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Smiling college students

Redefining how we support mental health in Central Texas

Guest Author: Deborah Cohen, Ph.D.

As a child of the 1980s and 1990s, I was among the first wave of Millennials raised to be overachievers and to expect adult life would go exactly how I had planned. This was not the case. Within months of completing my undergraduate degree, all my plans for post-graduation had fallen through and I found myself living with my parents, unemployed, and with no concrete plans for a path forward.

After a summer of dead-end interviews, in various cities that I desired to live, I accepted a local position as a case manager for adults with a serious mental illness. Looking back on my first full-time job experience, I was woefully naïve, but the experience propelled my career trajectory, and introduced me to important challenges I would not otherwise have encountered.

While I worked with adults of all ages, I naturally connected with my clients who were also young adults. Even though my life looked different from them on the outside, we were experiencing all of the same young adult experiences. We were interested in living independently, being financially stable, having positive adult relationships, and having a job that we enjoyed.

The problem was that the services I was directed to provide were out of step with the needs and interests of these young adults.  I was encouraged to introduce them to the local clubhouse that was filled with aging, incredibly disabled adults and enroll them in Social Security Insurance, even though they continually told me they wanted me to help them get a job.

I quickly learned our community mental health system was not created to meet the needs of young adults. It was created in the 1960s to serve institutionalized adults and had not been modernized to meet the needs of today’s young adults, newly diagnosed with a serious mental illness.

And yet, a healthy transition from adolescence to young adulthood is critical for life success. During this age, people establish lifelong career and relationship trajectories that foster independence. Failure to successfully navigate this transition creates barriers to leaving poverty or initiates a spiral into poverty. It is during these years that most major mental disorders and substance abuse first emerge, disrupting this critical developmental period. Unfortunately, a major challenge facing the U.S. health care system is the lack of mental health services that bridge this age transition.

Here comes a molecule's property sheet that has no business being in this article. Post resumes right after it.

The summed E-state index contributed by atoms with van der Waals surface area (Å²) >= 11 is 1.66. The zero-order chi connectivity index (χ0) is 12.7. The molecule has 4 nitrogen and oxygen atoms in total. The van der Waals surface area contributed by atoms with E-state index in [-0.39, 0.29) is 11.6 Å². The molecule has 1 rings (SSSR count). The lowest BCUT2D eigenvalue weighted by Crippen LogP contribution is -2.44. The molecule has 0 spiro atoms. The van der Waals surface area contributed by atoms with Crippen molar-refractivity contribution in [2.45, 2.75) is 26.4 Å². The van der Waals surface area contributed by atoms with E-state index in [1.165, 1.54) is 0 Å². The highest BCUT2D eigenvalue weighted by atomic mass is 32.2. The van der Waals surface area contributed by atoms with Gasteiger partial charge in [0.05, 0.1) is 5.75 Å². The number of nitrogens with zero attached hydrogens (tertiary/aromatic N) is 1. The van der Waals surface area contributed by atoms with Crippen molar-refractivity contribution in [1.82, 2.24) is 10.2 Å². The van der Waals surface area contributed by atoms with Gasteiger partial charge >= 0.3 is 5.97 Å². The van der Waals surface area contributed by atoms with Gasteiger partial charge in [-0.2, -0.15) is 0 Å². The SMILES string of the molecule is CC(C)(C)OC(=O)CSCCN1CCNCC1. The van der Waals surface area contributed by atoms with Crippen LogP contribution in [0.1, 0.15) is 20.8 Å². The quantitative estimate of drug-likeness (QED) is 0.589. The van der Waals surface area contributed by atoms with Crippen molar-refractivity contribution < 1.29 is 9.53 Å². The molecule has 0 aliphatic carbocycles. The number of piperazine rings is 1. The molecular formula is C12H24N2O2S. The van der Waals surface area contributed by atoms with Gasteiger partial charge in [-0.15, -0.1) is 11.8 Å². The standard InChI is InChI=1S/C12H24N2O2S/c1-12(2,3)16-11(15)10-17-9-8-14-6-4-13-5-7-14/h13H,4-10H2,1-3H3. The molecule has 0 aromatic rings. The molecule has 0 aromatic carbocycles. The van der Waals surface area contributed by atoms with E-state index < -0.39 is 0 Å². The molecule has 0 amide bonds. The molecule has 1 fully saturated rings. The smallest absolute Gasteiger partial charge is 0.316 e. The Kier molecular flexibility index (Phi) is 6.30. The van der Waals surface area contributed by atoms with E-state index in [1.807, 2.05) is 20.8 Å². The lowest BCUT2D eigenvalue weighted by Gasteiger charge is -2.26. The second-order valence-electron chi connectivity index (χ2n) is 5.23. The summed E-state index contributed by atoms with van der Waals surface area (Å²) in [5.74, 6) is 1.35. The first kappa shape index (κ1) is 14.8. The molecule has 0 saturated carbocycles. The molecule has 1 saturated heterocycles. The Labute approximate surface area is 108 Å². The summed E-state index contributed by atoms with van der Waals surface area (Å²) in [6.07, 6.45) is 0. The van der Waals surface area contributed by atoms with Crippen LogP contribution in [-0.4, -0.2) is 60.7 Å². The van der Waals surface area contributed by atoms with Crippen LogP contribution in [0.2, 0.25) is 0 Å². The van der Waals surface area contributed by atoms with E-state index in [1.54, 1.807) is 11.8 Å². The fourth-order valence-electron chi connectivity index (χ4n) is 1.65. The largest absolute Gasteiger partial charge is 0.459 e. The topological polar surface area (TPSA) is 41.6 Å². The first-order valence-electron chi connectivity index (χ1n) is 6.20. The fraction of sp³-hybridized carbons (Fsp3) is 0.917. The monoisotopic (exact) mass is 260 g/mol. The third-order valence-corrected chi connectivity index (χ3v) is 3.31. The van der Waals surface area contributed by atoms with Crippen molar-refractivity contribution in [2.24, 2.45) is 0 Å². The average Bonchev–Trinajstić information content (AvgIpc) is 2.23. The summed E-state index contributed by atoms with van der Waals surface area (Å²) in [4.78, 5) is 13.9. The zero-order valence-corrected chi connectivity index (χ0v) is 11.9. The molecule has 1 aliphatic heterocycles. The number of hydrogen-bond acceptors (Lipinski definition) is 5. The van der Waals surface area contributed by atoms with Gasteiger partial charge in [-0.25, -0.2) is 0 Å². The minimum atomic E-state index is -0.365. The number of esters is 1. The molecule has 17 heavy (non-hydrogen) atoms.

The most common mental health conditions affecting young people are mood and anxiety disorders. Unfortunately, few programs exist to manage these illnesses, even though rates of depression and anxiety double between the ages of 13 and 18 years; fewer than 40 percent of transition-age youth with depression receive treatment. Although bipolar disorder typically begins in this age range, it is not correctly recognized for up to 10 years after onset despite multiple clinical encounters. African American youth with mood disorders are misdiagnosed with schizophrenia 9 times more often than white teens, leading to significant treatment and outcome inequities. Further impeding progress is that research advances in mental health take up to 20 years to be implemented in ‘real-life’ care.

After more than 10 years, my early work experience has pushed me to change our current community mental health system to better meet the needs of young adults. Through a partnership of a number of similarly compelled colleagues, we have established the Center for Youth Mental Health housed within the University of Texas at Austin Dell Medical School Department of Psychiatry. The goal of the Center is to implement, evaluate and research new ideas that support transition-age youth with a mental illness to become healthy, productive independent adults.

We are doing this by deploying rapid-cycle pilots and new approaches for managing mood disorders in this population that spans the entire course of treatment, from improving diagnostic processes to establishing proof points for effective interventions, to optimizing patient engagement and supporting school and job performance. We work closely with community partners to focus on outcomes that matter, namely keeping transition age youth in treatment, in school, and in jobs.

If we are successful, there is a potential to reformulate community mental health while simultaneously improving the long-term education and employment outcomes for young adults with an emerging serious mental illness. Working hand in hand with the community we serve, we are excited to see what we’re able to achieve.